Thom Yorke has defended Radiohead's decision to perform in Israel, insisting people who hate Donald Trump still play in the US.
The 48-year-old singer has hit back at British director Ken Loach, who has signed the petition urging them to cancel their planned performance in Tel Aviv on July 19, after he tweeted urging them not to support the oppression of Palestinians.
Loach posted on Twitter: "Radiohead need to decide if they stand with the oppressed or the oppressor. The choice is simple. @thomyorke (sic)"
The 'Creep' hitmaker insists that they are in no way backing the country's leader Benjamin Netanyahu by holding a concert there.
He fired back on Twitter: "Playing in a country isn't the same as endorsing its government. We've played in Israel for over 20 years through a succession of governments, some more liberal than others.
"As we have in America. We do not endorse Netanyahu any more than Trump, but we still play in America. Music, art and academia is about crossing boarders not building them, about open minds not closed ones, about shared humanity, dialogue, and freedom of expression. I hope that makes it clear Ken. (sic)"
The 'I, Daniel Blake' filmmaker is among 47 high-profile celebrities on the petition, along with Pink Floyd's Roger Waters and directors Peter Kosminsky and actresses Maxine Peake and Juliet Stephenson and many more, who have signed a letter with Artists for Palestine UK in the hope the alternative rock band will reconsider the concert and join the on-going cultural boycott by not going ahead with the show in a country "where a system of apartheid has been imposed on the Palestine people".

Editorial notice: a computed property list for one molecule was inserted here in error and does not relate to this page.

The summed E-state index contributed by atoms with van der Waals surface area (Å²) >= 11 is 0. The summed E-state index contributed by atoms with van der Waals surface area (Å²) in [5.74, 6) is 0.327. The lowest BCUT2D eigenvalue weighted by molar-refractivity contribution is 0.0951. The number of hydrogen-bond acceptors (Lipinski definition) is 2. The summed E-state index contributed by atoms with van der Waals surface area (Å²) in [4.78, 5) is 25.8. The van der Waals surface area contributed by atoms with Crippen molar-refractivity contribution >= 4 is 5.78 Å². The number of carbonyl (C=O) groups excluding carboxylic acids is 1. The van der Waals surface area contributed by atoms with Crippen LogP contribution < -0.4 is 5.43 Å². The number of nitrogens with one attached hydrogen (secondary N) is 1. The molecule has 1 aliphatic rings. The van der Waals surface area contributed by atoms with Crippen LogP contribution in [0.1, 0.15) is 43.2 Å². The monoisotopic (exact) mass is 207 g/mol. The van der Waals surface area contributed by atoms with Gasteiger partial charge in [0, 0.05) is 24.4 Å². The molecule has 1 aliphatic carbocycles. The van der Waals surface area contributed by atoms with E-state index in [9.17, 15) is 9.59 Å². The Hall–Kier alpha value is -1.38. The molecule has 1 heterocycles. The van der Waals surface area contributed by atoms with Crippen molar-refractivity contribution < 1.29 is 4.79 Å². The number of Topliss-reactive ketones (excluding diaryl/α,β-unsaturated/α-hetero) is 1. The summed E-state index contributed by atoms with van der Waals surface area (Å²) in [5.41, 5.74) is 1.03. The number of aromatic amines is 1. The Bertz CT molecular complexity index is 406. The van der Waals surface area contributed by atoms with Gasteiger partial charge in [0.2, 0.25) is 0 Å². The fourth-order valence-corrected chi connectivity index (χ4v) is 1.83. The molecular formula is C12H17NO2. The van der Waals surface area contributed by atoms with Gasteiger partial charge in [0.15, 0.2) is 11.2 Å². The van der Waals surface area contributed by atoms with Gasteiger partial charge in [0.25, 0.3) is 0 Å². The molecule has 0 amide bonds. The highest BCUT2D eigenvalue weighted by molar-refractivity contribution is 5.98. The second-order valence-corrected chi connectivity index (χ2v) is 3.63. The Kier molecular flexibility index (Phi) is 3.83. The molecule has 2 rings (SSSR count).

The letter reads: "I'm asking you not to perform in Israel, Palestinians have appealed to you to take one small step to help pressure Israel to end its violation of basic rights and international law. Since Radiohead campaigns for freedom to the Tibetans, we're wondering why you'd turn down a request to stand up for another people under foreign occupation.
"Surely if making a stand against the politics of division, of discrimination and of hate means anything at all, it means standing against it everywhere - and that has to include what happens to Palestinians every day."
Loach previously said the group should pull the gig out of "their own self-respect".
The group's guitarist Jonny Greenwood - who is also joined by Colin Greenwood, Ed O' Brien and Philip Selway in the band - has links to Israel as he is married to Israeli artist Sharon Katan.
Prior to this, in 2015 a petition was started calling on a boycott of the country until the "colonial oppression of Palestinians" was over.
Radiohead are not the only band to have been told by Waters that they shouldn't perform in Tel Aviv.
Last November, 'Another Brick in the Wall' hitmaker Waters signed another open letter to stop Chemical Brothers performing along with 7,000 others.